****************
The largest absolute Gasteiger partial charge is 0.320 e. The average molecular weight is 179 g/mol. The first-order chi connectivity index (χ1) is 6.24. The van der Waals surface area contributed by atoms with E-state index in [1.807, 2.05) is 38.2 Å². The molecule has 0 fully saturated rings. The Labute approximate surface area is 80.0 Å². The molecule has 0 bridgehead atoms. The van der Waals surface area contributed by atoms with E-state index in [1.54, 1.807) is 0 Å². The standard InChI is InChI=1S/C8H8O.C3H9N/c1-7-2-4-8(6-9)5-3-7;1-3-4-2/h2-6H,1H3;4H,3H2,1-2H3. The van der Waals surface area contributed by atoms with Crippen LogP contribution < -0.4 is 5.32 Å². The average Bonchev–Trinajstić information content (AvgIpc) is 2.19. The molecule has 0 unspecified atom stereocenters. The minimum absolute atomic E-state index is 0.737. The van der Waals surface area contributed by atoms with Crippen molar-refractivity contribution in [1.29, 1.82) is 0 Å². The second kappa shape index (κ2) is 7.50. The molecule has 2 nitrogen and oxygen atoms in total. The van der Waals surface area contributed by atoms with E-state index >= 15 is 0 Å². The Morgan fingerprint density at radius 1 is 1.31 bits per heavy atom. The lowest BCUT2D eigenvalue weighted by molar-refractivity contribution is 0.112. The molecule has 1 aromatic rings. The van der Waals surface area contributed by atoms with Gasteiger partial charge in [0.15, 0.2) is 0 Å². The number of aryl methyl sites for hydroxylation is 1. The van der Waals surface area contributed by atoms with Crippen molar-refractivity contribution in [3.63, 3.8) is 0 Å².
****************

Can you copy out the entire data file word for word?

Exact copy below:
The largest absolute Gasteiger partial charge is 0.320 e. The average molecular weight is 179 g/mol. The first-order chi connectivity index (χ1) is 6.24. The van der Waals surface area contributed by atoms with E-state index in [1.807, 2.05) is 38.2 Å². The molecule has 0 fully saturated rings. The Labute approximate surface area is 80.0 Å². The molecule has 0 bridgehead atoms. The van der Waals surface area contributed by atoms with E-state index in [1.54, 1.807) is 0 Å². The standard InChI is InChI=1S/C8H8O.C3H9N/c1-7-2-4-8(6-9)5-3-7;1-3-4-2/h2-6H,1H3;4H,3H2,1-2H3. The van der Waals surface area contributed by atoms with Crippen LogP contribution < -0.4 is 5.32 Å². The average Bonchev–Trinajstić information content (AvgIpc) is 2.19. The molecule has 0 unspecified atom stereocenters. The minimum absolute atomic E-state index is 0.737. The van der Waals surface area contributed by atoms with Crippen molar-refractivity contribution in [1.29, 1.82) is 0 Å². The second kappa shape index (κ2) is 7.50. The molecule has 2 nitrogen and oxygen atoms in total. The van der Waals surface area contributed by atoms with E-state index >= 15 is 0 Å². The Morgan fingerprint density at radius 1 is 1.31 bits per heavy atom. The lowest BCUT2D eigenvalue weighted by molar-refractivity contribution is 0.112. The molecule has 1 aromatic rings. The van der Waals surface area contributed by atoms with Gasteiger partial charge in [0.15, 0.2) is 0 Å². The number of aryl methyl sites for hydroxylation is 1. The van der Waals surface area contributed by atoms with Crippen molar-refractivity contribution in [3.63, 3.8) is 0 Å².